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Saturday, February 18, 2017

    My Review of the film 'Jackie' for Philadelphia's Irish Edition

  Look at photographs of the grassy knoll at Dealey Plaza in Dallas, Texas, where President John F. Kennedy’s motorcade sped away after an assassin’s bullets in 1963 changed the course of history, and you may find yourself imagining the pain the First Lady felt as she held her dying husband in her arms.  

   That horrific moment still lives in grainy newsreel footage, but it comes alive for us again in the form of Natalie Portman who plays Jacqueline Bouvier Kennedy in Pablo Larrain’s “Jackie,” an intense psychological biopic about the life of the First Lady immediately after the assassination. Those dark days put the nation in mourning even as Jackie processed the shock alone, as the scene of Portman as Jackie scrubbing her face of her husband’s blood in the bathroom of Air Force One so chillingly details. 

    “Jackie” opens with the former First Lady being interviewed in the Kennedy Hyannis Port compound by Theodore H. White for Life magazine. White is played by Billy Crudup who captures the writer’s suave and erudite manner. Eager to make a name for himself in journalism, his engagement with Jackie has all the elements of a verbal fencing match. Jackie isn’t going to let him have her story without a struggle. More therapist than journalist, Crudup’s White is patient to a fault but he’s not afraid to dig deep. He wants Jackie to spill her guts and relive what she saw and felt that day near the grassy knoll.  Jackie acquiesces in small doses and gives White an occasional Big Feeling Moment, but then states, “Of course this is off the record.” Portman is so believable as the First Lady that we begin to realize that this is much more than a film but, as has been stated, “The scariest history lesson ever.”

    The nearly flawless script by Noah Oppenheim makes this 95-minute film seem much shorter. It also makes us not care so much that JFK (Caspar Phillipson) appears only a few times in quick juxtaposed flash backs. 

    Portman’s Jackie opens a world heretofore unseen: We are with her as she walks through the rooms of the White House like a numb, disembodied spirit. On her first night in Washington after the assassination we see her taking off her blood stained clothes and breaking down in the shower. Then she puts on a chiffon night gown and in a radiant gesture, crawls into bed in a lounging position and lights a cigarette to life.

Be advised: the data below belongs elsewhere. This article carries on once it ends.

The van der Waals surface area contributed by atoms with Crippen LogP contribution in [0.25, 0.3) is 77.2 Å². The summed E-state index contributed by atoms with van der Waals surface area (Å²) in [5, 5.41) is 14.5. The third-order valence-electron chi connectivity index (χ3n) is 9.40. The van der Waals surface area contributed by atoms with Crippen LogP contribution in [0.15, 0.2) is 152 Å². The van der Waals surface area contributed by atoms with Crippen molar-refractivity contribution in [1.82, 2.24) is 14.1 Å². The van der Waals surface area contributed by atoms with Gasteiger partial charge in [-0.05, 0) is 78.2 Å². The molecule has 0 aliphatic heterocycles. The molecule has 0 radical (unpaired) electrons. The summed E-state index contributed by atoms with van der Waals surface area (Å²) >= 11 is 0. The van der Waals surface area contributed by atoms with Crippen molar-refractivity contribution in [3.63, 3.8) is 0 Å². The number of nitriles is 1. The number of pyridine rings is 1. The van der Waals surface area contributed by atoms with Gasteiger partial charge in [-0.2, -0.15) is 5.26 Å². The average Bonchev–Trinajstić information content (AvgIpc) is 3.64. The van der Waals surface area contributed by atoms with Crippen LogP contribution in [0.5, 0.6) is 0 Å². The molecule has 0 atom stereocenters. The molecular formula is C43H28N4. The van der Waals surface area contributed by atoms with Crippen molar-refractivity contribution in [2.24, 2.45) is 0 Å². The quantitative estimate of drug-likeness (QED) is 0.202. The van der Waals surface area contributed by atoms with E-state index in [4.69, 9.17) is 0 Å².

Alone with her children, who can’t understand where daddy is and why he won’t be coming home, Jackie’s sense of alienation grows. The viewer feels her growing displacement and the fact that the White House is now alien territory, a morgue of memories filled with mementos that she must wrap up and put into boxes for her new home in New York City. If there is one flaw in the film it is the odd choice of actors portraying Caroline (Sunnie Pelant) and young John John (Brody and Aiden Weinberg). Their odd physical features are far removed from the standard Kennedy and Bouvier good looks.  
     A decidedly unhappy moment in the film occurs when Jackie’s walks in on Lyndon Johnson and Lady Byrd as they pick out new White House wall paper; in an instant we see what the widow sees: her famous remodeling of the White House going up in smoke. But all is not perfect ladylike composure, especially when she loses her temper with brother-in-law Bobby (Peter Sarsgaard) and with the Secret Service over arrangements for the presidential funeral.

      Priests are rarely portrayed well in Hollywood, but John Hurt as Father Richard McSorley displays the seasoned wisdom of a long suffering philosopher. When he walks with Jackie in a tree lined Washington park on cold gray winter afternoons, he does his best to answer her questions concerning the mystery and (possible) futility of life.  

       Happily, Jackie feels little futility when she decides to promote the legacy of Camelot after replaying the music that she and Jack had so enjoyed in happier days.  If she cannot have her husband back, she can at least extract ‘revenge’ in the form of an historic legacy that will live well into the ages.